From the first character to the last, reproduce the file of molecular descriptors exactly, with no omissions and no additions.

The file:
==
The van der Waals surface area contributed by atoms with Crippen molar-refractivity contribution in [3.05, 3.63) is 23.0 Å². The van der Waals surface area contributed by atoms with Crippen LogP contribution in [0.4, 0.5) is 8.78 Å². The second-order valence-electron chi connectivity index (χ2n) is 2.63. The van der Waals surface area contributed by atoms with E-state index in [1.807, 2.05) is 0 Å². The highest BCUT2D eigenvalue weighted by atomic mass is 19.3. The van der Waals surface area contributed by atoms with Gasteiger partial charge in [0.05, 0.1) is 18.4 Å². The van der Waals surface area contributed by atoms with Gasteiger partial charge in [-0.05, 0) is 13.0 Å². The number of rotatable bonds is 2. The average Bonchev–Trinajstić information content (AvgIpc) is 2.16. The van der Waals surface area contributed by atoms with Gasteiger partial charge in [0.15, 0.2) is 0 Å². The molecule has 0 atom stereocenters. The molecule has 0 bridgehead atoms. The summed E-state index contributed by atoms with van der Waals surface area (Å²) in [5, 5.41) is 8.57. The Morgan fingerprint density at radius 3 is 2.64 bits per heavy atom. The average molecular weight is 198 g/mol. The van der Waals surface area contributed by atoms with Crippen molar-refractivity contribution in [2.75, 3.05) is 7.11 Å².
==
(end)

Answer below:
The van der Waals surface area contributed by atoms with Crippen molar-refractivity contribution in [3.05, 3.63) is 23.0 Å². The van der Waals surface area contributed by atoms with Crippen LogP contribution in [0.4, 0.5) is 8.78 Å². The second-order valence-electron chi connectivity index (χ2n) is 2.63. The van der Waals surface area contributed by atoms with E-state index in [1.807, 2.05) is 0 Å². The highest BCUT2D eigenvalue weighted by atomic mass is 19.3. The van der Waals surface area contributed by atoms with Gasteiger partial charge in [0.05, 0.1) is 18.4 Å². The van der Waals surface area contributed by atoms with Gasteiger partial charge in [-0.05, 0) is 13.0 Å². The number of rotatable bonds is 2. The average Bonchev–Trinajstić information content (AvgIpc) is 2.16. The van der Waals surface area contributed by atoms with Gasteiger partial charge in [0.15, 0.2) is 0 Å². The molecule has 0 atom stereocenters. The molecule has 0 bridgehead atoms. The summed E-state index contributed by atoms with van der Waals surface area (Å²) in [5, 5.41) is 8.57. The Morgan fingerprint density at radius 3 is 2.64 bits per heavy atom. The average molecular weight is 198 g/mol. The van der Waals surface area contributed by atoms with Crippen molar-refractivity contribution in [2.75, 3.05) is 7.11 Å².